The National Endowment for Financial Education has a full curriculum to teach teens personal finance. The materials are free, NEFE pays for printing shipping and handling the student books, and all of the online resources are easy to access and also free. They have offered this curriculum since 1984, and the curriculum has been provided to over 11.5 million teens over the past 30 years, including many homeschoolers. It’s easy to create a free account and access the materials at www.hsfpp.org.
NEFE is also one of the founders of the Jump$tart Coalition. Jump$tart released the 2015 guidelines for teaching personal finance Pre-K to 12 that homeschool parents can use to teach personal finance: http://www.jumpstart.org/national-standards.html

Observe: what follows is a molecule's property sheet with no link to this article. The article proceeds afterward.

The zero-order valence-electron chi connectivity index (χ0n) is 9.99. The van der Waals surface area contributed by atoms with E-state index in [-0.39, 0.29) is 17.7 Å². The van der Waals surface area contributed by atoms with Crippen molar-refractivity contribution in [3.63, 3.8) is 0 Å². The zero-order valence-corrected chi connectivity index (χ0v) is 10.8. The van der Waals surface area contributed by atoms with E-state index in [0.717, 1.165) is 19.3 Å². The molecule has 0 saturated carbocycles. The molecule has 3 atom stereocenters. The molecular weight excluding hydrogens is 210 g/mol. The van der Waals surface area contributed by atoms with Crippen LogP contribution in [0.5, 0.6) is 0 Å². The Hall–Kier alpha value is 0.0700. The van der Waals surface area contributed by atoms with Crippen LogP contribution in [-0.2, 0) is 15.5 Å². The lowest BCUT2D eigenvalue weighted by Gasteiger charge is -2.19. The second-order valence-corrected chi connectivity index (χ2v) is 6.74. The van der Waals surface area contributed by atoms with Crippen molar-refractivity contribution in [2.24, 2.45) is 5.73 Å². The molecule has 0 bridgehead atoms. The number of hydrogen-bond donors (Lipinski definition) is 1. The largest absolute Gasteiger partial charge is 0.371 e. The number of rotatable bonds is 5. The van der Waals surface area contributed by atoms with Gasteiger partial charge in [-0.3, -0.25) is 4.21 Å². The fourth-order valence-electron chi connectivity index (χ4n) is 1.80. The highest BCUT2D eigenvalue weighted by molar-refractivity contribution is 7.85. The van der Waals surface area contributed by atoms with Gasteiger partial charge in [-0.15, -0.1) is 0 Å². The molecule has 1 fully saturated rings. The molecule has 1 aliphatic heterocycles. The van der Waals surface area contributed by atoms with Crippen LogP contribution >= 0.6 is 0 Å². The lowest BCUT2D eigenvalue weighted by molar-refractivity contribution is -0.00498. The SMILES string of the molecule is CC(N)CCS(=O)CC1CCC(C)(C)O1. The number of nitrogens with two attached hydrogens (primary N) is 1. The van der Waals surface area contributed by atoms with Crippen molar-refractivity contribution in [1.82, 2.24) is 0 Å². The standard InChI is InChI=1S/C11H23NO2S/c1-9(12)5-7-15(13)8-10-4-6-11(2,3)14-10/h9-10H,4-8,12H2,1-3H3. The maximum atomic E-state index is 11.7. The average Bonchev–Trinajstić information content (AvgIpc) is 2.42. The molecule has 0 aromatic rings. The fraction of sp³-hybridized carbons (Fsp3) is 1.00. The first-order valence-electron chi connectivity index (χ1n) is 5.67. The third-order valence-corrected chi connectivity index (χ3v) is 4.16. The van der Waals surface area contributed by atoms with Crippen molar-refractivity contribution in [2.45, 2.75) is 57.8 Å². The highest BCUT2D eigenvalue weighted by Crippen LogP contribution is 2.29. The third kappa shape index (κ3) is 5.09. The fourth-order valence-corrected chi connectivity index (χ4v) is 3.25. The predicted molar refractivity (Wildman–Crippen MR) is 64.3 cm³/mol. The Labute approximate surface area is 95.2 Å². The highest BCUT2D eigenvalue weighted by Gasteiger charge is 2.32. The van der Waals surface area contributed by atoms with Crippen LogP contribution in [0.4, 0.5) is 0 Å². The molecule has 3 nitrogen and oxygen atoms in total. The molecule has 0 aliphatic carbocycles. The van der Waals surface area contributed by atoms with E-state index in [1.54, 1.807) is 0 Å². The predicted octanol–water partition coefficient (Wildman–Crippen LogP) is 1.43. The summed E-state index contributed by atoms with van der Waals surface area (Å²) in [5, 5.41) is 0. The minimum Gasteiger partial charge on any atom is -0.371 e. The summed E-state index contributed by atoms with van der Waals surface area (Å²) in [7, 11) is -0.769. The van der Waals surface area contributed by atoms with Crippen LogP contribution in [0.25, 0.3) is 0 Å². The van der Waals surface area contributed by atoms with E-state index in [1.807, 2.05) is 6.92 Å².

Jump$tart also has a clearinghouse of personal finance resources, Pre-K to 12, for teachers, parents, caregivers and anyone committed to financial smarts for students. Not all resources are free, but homeschoolers can easily sort for price, age, and topics.
http://www.moneyasyoulearn.org/ is a website that came out of a presidential advisory group focused on financial capability. It has recommended classroom tasks to teach personal finance as part of math and English lessons. Teachers can search by grade level.
http://www.moneyasyougrow.org/ is for parents to find what financial education topics their children should learn for different age levels. There are home based activities listed for each age level.
A couple of additional resources NEFE did not create but are great free curriculum resources to share include:
The IRS has curriculum to teach taxes to children, K-12. http://apps.irs.gov/app/understandingTaxes/
All Federal Reserve Banks have created personal finance curriculum for various topics. They have their own clearinghouse to find appropriate activities for different grade levels: https://www.federalreserveeducation.org/